How long does it take for rheumatoid arthritis to damage joints? ›

Bone erosion and destruction of cartilage can happen quickly within the first two years that you have rheumatoid arthritis, and the damage may continue to develop over time.

Can joint damage from arthritis be reversed? ›

Is it possible to reverse arthritis? A person cannot reverse arthritis, but they can manage their symptoms. Arthritis commonly causes joint inflammation with swelling, pain, and stiffness. According to the Arthritis Foundation, almost 60 million adults and 300,000 children have some form of arthritis.

What causes joint damage in rheumatoid arthritis? ›

In a joint with RA, the lining of the joint becomes inflamed, causing damage to joint tissue. This tissue damage can cause long-lasting or chronic pain, unsteadiness (lack of balance), and deformity (misshapenness).

What causes most of the joint damage in RA? ›

In rheumatoid arthritis, your immune system attacks healthy tissue in your joints. It can also cause medical problems with your heart, lungs, nerves, eyes and skin. Doctors don't know what starts this process, although a genetic component appears likely.

What is the average lifespan of someone with rheumatoid arthritis? ›

In the study, the median survival rate for healthy adults was approximately 82 years while the median survival rate for people with RA was approximately 77 years.

Can rheumatoid arthritis go into remission? ›

With aggressive treatment, RA can go into remission (no visible signs or symptoms. Learn if it's possible to take less medication or even a drug holiday. There is no cure for rheumatoid arthritis (RA), but remission can feel like it.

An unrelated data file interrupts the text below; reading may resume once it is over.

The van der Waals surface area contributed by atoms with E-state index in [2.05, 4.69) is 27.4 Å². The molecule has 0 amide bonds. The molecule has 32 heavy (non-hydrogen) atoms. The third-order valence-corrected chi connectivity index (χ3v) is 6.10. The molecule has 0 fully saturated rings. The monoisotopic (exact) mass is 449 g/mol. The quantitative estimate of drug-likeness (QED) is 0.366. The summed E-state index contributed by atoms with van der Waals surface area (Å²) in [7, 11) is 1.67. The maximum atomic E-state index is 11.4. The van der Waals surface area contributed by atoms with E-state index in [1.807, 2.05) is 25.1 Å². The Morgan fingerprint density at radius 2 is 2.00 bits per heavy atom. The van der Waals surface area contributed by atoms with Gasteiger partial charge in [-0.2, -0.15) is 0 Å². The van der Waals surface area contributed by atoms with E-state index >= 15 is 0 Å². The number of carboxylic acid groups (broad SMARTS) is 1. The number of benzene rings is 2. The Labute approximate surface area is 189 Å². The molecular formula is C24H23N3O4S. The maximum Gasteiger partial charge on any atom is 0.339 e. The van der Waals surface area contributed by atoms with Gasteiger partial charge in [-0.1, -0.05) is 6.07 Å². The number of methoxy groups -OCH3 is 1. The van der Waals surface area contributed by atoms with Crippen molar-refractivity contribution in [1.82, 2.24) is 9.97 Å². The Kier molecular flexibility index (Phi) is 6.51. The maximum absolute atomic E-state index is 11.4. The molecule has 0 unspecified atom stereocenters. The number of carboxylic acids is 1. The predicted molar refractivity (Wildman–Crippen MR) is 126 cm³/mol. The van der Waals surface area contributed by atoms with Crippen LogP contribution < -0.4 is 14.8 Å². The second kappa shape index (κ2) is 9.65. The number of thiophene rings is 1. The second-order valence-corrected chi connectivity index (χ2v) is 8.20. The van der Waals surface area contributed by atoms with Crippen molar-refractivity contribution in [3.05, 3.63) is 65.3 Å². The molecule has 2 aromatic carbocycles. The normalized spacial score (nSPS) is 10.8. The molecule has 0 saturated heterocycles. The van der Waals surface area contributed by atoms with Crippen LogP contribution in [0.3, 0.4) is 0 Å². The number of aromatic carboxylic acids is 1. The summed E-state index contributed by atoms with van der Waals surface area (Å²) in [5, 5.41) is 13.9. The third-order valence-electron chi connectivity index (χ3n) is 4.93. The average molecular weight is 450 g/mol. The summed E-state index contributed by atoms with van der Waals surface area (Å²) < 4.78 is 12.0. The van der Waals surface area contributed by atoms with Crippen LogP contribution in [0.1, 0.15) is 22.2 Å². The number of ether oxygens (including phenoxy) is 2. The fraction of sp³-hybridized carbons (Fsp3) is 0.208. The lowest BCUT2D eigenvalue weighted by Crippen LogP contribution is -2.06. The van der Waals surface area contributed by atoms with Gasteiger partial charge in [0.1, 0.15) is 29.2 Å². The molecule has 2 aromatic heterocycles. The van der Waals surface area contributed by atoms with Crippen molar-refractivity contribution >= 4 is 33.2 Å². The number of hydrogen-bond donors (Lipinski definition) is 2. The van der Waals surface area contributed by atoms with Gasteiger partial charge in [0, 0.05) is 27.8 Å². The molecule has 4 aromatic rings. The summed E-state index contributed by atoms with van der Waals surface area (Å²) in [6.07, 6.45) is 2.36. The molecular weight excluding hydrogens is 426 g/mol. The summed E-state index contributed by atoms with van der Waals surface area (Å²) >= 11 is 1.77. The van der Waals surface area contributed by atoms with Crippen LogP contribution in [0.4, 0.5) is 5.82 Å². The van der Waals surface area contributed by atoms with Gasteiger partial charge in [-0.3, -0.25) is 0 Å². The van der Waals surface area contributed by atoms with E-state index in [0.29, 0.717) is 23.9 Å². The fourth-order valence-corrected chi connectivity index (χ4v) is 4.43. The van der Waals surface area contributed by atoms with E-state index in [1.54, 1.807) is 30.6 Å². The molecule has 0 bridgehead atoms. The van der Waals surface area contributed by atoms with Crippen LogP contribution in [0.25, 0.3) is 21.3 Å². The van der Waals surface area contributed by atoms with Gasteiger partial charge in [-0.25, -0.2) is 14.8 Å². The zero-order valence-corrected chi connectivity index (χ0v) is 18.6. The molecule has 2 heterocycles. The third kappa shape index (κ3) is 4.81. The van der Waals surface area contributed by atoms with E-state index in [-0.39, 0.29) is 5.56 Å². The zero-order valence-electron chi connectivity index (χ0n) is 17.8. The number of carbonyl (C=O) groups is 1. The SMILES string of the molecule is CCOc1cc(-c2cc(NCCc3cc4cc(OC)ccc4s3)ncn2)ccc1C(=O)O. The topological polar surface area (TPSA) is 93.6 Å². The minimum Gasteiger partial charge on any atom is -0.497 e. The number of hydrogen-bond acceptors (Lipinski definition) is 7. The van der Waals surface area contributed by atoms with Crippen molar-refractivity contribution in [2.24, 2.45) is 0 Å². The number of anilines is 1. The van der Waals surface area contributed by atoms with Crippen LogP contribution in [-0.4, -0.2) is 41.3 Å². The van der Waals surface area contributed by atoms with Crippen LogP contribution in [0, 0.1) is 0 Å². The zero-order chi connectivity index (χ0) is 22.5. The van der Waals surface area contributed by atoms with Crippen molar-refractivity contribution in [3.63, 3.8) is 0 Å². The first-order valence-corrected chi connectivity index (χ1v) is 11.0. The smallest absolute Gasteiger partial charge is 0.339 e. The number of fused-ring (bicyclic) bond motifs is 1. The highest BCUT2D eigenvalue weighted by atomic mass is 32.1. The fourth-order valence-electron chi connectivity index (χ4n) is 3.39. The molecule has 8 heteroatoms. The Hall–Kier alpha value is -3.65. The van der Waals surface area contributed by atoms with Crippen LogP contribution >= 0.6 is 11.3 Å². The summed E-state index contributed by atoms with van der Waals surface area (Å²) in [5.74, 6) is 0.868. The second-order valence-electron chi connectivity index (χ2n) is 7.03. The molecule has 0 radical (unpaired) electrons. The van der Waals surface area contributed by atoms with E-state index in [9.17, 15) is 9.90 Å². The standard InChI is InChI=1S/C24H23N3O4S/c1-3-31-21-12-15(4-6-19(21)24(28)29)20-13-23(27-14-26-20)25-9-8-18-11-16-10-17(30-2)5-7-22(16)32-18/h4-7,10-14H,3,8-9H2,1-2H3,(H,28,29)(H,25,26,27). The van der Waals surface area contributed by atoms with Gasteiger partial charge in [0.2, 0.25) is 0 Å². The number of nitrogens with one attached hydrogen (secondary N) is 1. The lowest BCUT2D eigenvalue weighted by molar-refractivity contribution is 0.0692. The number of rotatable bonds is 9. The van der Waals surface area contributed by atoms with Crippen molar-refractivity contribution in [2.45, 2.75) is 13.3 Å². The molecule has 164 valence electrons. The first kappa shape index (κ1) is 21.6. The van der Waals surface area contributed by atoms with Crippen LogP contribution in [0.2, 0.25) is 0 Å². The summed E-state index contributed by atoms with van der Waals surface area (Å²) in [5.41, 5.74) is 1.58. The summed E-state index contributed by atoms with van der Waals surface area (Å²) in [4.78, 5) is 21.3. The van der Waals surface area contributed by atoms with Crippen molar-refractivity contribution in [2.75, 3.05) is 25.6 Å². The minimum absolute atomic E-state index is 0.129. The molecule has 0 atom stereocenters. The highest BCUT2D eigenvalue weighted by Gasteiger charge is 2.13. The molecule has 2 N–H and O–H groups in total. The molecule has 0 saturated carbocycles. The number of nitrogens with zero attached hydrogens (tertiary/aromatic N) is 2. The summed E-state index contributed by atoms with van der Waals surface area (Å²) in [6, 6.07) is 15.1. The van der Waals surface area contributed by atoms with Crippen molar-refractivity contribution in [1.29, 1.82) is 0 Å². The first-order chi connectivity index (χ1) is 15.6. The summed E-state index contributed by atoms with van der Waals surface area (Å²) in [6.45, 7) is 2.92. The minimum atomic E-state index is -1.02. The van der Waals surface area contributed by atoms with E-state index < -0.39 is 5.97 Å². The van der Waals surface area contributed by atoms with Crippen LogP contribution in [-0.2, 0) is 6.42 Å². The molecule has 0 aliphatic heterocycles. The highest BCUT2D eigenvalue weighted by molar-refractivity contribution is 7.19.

Is my life over if I have rheumatoid arthritis? ›

RA doesn't directly shorten your life. But it does raise your odds of getting some serious health conditions (your doctor will call them complications) that could affect your health and life expectancy: Heart disease. RA makes you more likely to develop cardiovascular disease.

Can vitamin D reverse rheumatoid arthritis? ›

Another study revealed that a higher intake of vitamin D and omega-3 fatty acids may be associated with better treatment results in patients with early rheumatoid arthritis.

How do you put RA in remission naturally? ›

Natural remedies
  1. Stretching. Stretching the muscles around the affected joints can provide some relief from RA symptoms. ...
  2. Exercise. ...
  3. Heat and cold. ...
  4. Balanced rest. ...
  5. Stress relief. ...
  6. Cognitive behavioral therapy. ...
  7. Support groups. ...
  8. Assistive devices.

Can you stop rheumatoid arthritis from progressing? ›

Many people with rheumatoid arthritis (RA) can silence their symptoms and halt progression of the disease thanks to biologics, targeted DMARDs and more aggressive treatment approaches. Yet some patients who achieve remission struggle to sustain it.

What is the least affected joint in rheumatoid arthritis? ›

The shoulders, elbows, knees, and ankles are also affected in many patients. The distal interphalangeal (DIP) joints are generally spared. With the exception of the cervical spine, the spine is unaffected.

What is the most affected joints in rheumatoid arthritis? ›

The joints most often affected by RA are in the hands, wrists, feet, ankles, knees, shoulders, and elbows. Symptoms may include joint pain, stiffness, and swelling; decreased and painful movement; bumps over small joints; and fatigue or fever.

What can be mistaken for rheumatoid arthritis? ›

Conditions That Can Look Like RA
  • Lyme Disease.
  • Psoriatic Arthritis.
  • Sjögren's Syndrome.
  • Gout.
  • Fibromyalgia.
  • Lupus.
Sep 4, 2022


1. Science Reports Successful Treatment for Arthritis, Joint Pain, & Rheumatoid Arthritis
(Bob & Brad)
2. Best Tip For Rheumatoid Arthritis – Joint Pain Relief By Dr.Berg
(Dr. Eric Berg DC)
3. HOW TO TREAT RHEUMATOID ARTHIRITIS. RA Signs and Symptoms and Management.
4. Rheumatoid Arthritis Joint Damage Explained | Biologic Medicine | Dr. Lia Jamian
(AmeriStaff Nursing Services)
5. 1 Cup a Day Takes Joint Pain Away | Dr. Mandell
6. Inflammatory Arthritis Medications Simplified
(Arthritis Society Canada)